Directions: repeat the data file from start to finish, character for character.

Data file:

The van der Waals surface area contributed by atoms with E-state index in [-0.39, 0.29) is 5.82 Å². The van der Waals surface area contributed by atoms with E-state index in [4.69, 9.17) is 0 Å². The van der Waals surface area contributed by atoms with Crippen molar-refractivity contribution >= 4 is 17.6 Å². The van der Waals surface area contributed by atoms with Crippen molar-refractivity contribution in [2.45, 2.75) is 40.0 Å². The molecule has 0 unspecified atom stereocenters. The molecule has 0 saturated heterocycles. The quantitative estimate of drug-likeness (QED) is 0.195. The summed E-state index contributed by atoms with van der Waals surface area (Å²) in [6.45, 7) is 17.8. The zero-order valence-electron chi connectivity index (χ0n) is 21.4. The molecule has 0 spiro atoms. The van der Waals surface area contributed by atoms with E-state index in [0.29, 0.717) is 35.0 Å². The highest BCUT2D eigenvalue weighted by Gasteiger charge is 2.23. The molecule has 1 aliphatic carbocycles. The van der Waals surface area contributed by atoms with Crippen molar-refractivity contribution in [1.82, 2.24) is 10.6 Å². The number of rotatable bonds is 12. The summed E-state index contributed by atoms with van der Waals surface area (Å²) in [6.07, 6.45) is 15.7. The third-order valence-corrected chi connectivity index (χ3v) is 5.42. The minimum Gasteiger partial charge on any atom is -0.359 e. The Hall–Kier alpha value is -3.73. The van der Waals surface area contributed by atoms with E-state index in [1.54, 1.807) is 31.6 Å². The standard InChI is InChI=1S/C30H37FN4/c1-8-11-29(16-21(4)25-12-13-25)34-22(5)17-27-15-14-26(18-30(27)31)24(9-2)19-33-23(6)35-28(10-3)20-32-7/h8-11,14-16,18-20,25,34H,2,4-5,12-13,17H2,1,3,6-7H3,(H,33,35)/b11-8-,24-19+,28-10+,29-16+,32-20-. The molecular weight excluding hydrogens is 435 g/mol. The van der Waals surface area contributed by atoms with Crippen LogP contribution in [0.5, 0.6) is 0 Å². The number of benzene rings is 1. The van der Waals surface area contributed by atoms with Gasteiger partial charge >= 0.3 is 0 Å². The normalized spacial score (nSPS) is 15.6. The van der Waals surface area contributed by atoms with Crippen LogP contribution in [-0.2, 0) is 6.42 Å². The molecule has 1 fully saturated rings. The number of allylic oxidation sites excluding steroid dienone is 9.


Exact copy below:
The van der Waals surface area contributed by atoms with E-state index in [-0.39, 0.29) is 5.82 Å². The van der Waals surface area contributed by atoms with E-state index in [4.69, 9.17) is 0 Å². The van der Waals surface area contributed by atoms with Crippen molar-refractivity contribution >= 4 is 17.6 Å². The van der Waals surface area contributed by atoms with Crippen molar-refractivity contribution in [2.45, 2.75) is 40.0 Å². The molecule has 0 unspecified atom stereocenters. The molecule has 0 saturated heterocycles. The quantitative estimate of drug-likeness (QED) is 0.195. The summed E-state index contributed by atoms with van der Waals surface area (Å²) in [6.45, 7) is 17.8. The zero-order valence-electron chi connectivity index (χ0n) is 21.4. The molecule has 0 spiro atoms. The van der Waals surface area contributed by atoms with E-state index in [0.29, 0.717) is 35.0 Å². The highest BCUT2D eigenvalue weighted by Gasteiger charge is 2.23. The molecule has 1 aliphatic carbocycles. The van der Waals surface area contributed by atoms with Crippen molar-refractivity contribution in [1.82, 2.24) is 10.6 Å². The number of rotatable bonds is 12. The summed E-state index contributed by atoms with van der Waals surface area (Å²) in [6.07, 6.45) is 15.7. The third-order valence-corrected chi connectivity index (χ3v) is 5.42. The minimum Gasteiger partial charge on any atom is -0.359 e. The Hall–Kier alpha value is -3.73. The van der Waals surface area contributed by atoms with E-state index in [1.54, 1.807) is 31.6 Å². The standard InChI is InChI=1S/C30H37FN4/c1-8-11-29(16-21(4)25-12-13-25)34-22(5)17-27-15-14-26(18-30(27)31)24(9-2)19-33-23(6)35-28(10-3)20-32-7/h8-11,14-16,18-20,25,34H,2,4-5,12-13,17H2,1,3,6-7H3,(H,33,35)/b11-8-,24-19+,28-10+,29-16+,32-20-. The molecular weight excluding hydrogens is 435 g/mol. The van der Waals surface area contributed by atoms with Crippen LogP contribution in [0.5, 0.6) is 0 Å². The number of benzene rings is 1. The van der Waals surface area contributed by atoms with Gasteiger partial charge >= 0.3 is 0 Å². The normalized spacial score (nSPS) is 15.6. The van der Waals surface area contributed by atoms with Crippen LogP contribution in [-0.2, 0) is 6.42 Å². The molecule has 1 fully saturated rings. The number of allylic oxidation sites excluding steroid dienone is 9.